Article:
Burden of supervising all coursework to fall on staff

Plans to stop pupils taking home coursework could create extra work for teachers, unions have warned. The Qualifications and Curriculum Authority wants most coursework to be completed under controlled classroom conditions to prevent plagiarism and stop parents giving excessive help.

Steve Sinnott, general secretary of the National Union of Teachers, said that schools might have to set up special homework clubs or introduce extra lessons so pupils could complete their coursework under supervision. The NUT and the NASUWT said they would fight any moves by headteachers which allowed this to increase teachers' workload.

Mr Sinnott also said that he was saddened by the move. He said: "Coursework was introduced to increase the breadth in subjects and get pupils used to working on their own at home, preparing them for times when they will have responsibilities which cannot be dealt with just by working from nine until four."

The plan was revealed in a letter sent in March by Ken Boston, QCA chief executive, to Ruth Kelly, then Education Secretary, discussing proposals to revamp coursework which will be finalised in the autumn. He argued it would "improve authenticity and fairness" to increase the amount of coursework done in controlled conditions.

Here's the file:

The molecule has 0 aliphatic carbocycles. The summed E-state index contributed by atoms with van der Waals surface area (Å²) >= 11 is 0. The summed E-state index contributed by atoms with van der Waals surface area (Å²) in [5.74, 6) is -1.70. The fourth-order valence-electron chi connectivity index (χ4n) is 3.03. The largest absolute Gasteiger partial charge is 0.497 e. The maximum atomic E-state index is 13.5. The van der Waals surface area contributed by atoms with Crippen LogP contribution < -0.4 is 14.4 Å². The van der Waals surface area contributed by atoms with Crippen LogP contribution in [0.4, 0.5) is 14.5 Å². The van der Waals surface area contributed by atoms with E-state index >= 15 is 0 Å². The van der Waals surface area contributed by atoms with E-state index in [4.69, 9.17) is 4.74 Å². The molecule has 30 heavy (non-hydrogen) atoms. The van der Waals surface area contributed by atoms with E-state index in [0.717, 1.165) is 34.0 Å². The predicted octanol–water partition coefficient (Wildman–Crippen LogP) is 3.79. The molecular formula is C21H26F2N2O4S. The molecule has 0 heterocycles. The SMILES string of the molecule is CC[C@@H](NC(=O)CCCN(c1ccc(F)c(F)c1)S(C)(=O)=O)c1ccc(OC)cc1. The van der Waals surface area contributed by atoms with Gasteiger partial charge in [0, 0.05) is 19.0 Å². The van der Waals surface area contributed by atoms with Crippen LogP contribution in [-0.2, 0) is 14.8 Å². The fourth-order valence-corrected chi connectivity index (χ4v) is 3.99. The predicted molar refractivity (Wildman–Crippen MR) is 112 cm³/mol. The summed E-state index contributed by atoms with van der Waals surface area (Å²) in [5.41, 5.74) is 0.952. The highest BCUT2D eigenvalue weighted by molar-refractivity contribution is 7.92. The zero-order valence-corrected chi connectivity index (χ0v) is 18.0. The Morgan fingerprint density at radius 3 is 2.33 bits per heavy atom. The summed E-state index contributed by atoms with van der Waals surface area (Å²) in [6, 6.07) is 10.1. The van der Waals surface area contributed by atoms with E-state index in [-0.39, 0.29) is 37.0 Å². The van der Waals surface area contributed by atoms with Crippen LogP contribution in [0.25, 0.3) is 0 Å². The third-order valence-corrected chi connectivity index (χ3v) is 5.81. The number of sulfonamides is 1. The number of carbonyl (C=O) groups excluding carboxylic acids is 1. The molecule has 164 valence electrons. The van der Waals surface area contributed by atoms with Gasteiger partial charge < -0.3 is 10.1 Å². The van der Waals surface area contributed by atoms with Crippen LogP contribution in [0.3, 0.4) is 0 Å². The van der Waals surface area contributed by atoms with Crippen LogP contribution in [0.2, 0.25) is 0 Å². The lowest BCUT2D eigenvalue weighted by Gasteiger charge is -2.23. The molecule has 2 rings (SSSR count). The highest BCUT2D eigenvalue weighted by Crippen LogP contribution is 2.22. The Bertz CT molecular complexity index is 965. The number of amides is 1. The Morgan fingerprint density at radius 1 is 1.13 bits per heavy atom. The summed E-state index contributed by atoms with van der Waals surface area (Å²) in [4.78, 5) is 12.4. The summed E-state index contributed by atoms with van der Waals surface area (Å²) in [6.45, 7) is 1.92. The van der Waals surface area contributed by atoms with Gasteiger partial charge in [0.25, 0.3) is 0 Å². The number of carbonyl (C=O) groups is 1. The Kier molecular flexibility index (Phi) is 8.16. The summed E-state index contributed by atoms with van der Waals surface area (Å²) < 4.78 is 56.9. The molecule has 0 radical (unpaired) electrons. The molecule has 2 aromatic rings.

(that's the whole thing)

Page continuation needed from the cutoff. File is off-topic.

"We recognise that the practice of students carrying out coursework at home and the wide availability of the internet have created greater opportunities for malpractice," he said.

Allowing pupils to do more coursework in school could even reduce the burden on them, Dr Boston said, because "they would normally take less time to complete their task under controlled conditions than otherwise".

Mr Boston suggested scrapping GCSE maths coursework, but stressed he did not want to cut coursework for most subjects.

MPs on the Commons education select committee have announced they will hold an investigation into coursework cheating this autumn following reports in the Guardian this week by Barclay Littlewood, owner of ukessays.com, that he made pound;1.6 million a year, including pound;90,000 in one week in May, by selling essays for pound;400 each.

The DfES said that the QCA's recommendations were likely to be adopted. A spokesman said that, in future, coursework will "only be used where it is the most valid way of assessing subject-specific skills".

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